- 01 May
The Primary Reason People File for Bankruptcy May Surprise You
When someone files for bankruptcy, the finger is often pointed towards the person’s spending habits. However, the primary reason why so many Americans end up in debt has very little to do with their temptation to spend money. The major culprit in bankruptcy filings? Medical debt.
Over a quarter of Americans have difficulty paying their medical bills, and that includes individuals that have insurance, employer-based or otherwise. In 2014, more than thirty percent of Americans put themselves into deep debt because of a medical issue, and these debts continue to be the number source of personal bankruptcy filings.
We all know that numerous Americans struggle with paying their medical bills, but you may be surprised by the extent to which individuals with insurance barely manage to keep up. Per The New York Times, over fifteen percent of insured Americans below the age of 65 had difficulty paying their medical bills during the past year. Just over sixty percent say they’ve burned through their savings while more than forty percent are working an extra job to tackle the costs.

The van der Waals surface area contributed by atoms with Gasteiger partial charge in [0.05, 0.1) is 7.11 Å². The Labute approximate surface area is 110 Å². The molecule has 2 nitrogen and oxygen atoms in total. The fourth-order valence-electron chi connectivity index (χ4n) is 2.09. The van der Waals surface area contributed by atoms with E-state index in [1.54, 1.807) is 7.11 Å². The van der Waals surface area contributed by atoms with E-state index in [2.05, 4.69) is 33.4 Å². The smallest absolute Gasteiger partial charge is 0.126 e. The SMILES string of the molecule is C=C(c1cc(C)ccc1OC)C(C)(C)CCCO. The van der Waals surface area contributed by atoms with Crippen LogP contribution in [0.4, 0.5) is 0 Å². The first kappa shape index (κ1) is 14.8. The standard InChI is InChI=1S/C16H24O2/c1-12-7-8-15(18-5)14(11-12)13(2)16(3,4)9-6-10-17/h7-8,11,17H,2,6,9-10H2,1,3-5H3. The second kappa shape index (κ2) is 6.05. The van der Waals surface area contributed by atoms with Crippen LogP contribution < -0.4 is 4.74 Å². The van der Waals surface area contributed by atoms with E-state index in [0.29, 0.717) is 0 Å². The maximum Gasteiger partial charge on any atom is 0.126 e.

Reasons like these are why it’s imperative to set up an emergency fund, should your circumstances allow. A health issue can arise at any moment, and one way to be sure you’re ready for it is by setting up a budget. Cut down on costs where possible, stop eating out so often, and focus on building some savings account little by little.
This information is provided by Miami bankruptcy lawyer Alonso, Perez & Santos, LLP. Our areas of practice include bankruptcy, insurance litigation, debt harassment, credit card defense, foreclosure defense, immigration law, condominium law, business start-ups, and more. Call 305-676-7545 to speak with a Miami insurance attorney or bankruptcy attorney and receive a free consultation. We look forward to working with you.
This information is provided for educational or informational purposes only and should not be construed as legal advice. The information is not provided in the course of an attorney-client relationship and is not intended to substitute for legal advice.